Ok back to Knoxville. By about 1951, the 1923 house McMurry Sr had designed was becoming a bit crowded (and probably a bit too traditional) for McMurry Jr. Thus it was that McMurry Sr and McMurry Jr designed and built a little studio + office just behind the 1923 house.

The studio was christened the “little house” and the 1923 house was termed the “big house.”

A covered walkway takes you from the house to a covered storage area

However, that little studio+office didn’t last for long. Just a couple of years later, McMurry Jr added on to the studio, turning it into 2 bed, 1 bath, ~1,400 sq. ft. house.

The “little house” got a little mention in a 1955 Knoxville News-Sentinel article about how glass was changing architecture

Why the remodel + addition? Well because in 1954, McMury Jr had met, fallen in love with, and married Betsy Parrott! The two of them were planning a family and needed the space (and probably some rooms versus just a studio).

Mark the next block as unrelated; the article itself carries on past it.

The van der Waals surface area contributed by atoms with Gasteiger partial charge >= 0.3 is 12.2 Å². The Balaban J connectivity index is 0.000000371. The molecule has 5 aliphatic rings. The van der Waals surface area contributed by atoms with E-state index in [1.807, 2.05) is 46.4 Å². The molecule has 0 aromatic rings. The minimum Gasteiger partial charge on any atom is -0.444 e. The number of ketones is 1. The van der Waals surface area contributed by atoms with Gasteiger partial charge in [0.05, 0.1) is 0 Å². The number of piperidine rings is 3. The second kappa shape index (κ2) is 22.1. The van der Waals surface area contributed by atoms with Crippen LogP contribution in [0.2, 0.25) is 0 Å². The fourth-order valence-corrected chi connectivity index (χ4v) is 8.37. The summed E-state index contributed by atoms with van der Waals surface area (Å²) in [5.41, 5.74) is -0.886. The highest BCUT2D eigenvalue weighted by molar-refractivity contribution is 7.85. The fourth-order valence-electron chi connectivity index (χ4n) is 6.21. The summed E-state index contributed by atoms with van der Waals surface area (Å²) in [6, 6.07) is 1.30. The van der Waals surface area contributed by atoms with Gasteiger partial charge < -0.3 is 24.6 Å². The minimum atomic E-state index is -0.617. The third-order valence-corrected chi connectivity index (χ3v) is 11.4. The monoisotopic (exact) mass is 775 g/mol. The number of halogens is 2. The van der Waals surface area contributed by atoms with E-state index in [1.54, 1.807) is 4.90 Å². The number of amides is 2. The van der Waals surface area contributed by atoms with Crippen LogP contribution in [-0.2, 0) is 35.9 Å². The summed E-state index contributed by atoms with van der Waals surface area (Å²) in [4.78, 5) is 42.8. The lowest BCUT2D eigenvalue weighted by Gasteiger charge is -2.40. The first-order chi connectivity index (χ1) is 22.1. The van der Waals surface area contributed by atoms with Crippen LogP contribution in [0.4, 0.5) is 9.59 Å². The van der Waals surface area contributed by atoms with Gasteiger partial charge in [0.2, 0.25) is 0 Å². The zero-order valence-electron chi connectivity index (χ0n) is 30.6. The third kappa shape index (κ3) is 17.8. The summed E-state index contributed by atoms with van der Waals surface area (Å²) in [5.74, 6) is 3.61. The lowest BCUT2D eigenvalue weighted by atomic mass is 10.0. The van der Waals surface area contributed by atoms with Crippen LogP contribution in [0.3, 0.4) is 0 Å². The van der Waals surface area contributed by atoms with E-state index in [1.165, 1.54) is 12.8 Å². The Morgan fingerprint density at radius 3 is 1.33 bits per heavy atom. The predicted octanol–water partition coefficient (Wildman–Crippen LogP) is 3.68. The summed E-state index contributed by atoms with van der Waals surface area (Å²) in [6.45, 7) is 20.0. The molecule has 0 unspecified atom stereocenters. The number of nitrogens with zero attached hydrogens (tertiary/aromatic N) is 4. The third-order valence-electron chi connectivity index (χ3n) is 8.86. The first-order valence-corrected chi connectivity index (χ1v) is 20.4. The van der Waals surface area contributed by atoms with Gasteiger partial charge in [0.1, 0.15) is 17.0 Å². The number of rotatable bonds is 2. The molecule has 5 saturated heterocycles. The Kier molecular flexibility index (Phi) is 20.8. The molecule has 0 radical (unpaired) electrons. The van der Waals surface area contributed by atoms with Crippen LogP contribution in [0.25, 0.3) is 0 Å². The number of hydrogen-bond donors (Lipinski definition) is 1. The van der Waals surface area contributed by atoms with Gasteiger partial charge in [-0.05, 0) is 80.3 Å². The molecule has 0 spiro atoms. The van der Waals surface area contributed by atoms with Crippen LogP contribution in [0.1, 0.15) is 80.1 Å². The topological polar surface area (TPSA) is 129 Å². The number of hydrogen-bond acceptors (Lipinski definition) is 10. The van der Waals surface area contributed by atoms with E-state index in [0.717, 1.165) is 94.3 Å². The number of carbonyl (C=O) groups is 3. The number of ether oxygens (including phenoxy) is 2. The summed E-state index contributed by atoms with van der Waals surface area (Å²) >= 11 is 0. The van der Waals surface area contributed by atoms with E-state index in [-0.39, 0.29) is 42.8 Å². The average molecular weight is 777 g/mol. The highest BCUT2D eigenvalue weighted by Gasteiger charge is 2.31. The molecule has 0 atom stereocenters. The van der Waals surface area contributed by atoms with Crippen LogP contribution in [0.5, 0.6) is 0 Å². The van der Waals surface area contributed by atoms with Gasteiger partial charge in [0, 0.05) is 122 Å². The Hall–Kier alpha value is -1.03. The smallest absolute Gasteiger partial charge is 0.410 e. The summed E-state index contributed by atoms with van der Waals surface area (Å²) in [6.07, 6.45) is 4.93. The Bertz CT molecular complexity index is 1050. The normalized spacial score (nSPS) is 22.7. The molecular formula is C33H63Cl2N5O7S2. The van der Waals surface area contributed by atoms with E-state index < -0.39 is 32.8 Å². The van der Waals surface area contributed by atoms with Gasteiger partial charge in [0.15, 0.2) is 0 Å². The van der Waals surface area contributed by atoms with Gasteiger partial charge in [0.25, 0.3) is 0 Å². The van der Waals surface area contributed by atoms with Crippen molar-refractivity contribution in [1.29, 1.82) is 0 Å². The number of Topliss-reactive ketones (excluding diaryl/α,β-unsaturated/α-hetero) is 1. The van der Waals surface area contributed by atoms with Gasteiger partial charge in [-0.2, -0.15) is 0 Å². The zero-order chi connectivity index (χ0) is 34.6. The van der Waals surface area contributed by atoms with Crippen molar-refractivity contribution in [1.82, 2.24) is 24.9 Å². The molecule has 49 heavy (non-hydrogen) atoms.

McMurry Jr with his first wife Betsy Parrott

A local newspaper quoted Betsy as saying McMurry Jr (who was 6’4”) was “the only man she ha[d] ever been able to look up to”. The McMurrys would go on to have their first two children in the “little house.”

A final history of the “little house.” In the 1980s, it was purchased from the McMurry Sr Estate by Anne Lester (an architecture professort at the University of Tennessee, Knoxville) and her husband Bill Lester. The Lesters sold it to the Heller family, and they rented it to Dillon Luttrell (whose photographs of the house appear all throughout this article). The Hellers eventually sold it to the Trainer family, and the Trainers now currently own both the “big house” and the “little house” — how about that for some property deed recording! When I spoke to the Trainers, they said they’d remodeled the place last year, keeping as much of the mid-century look as they could.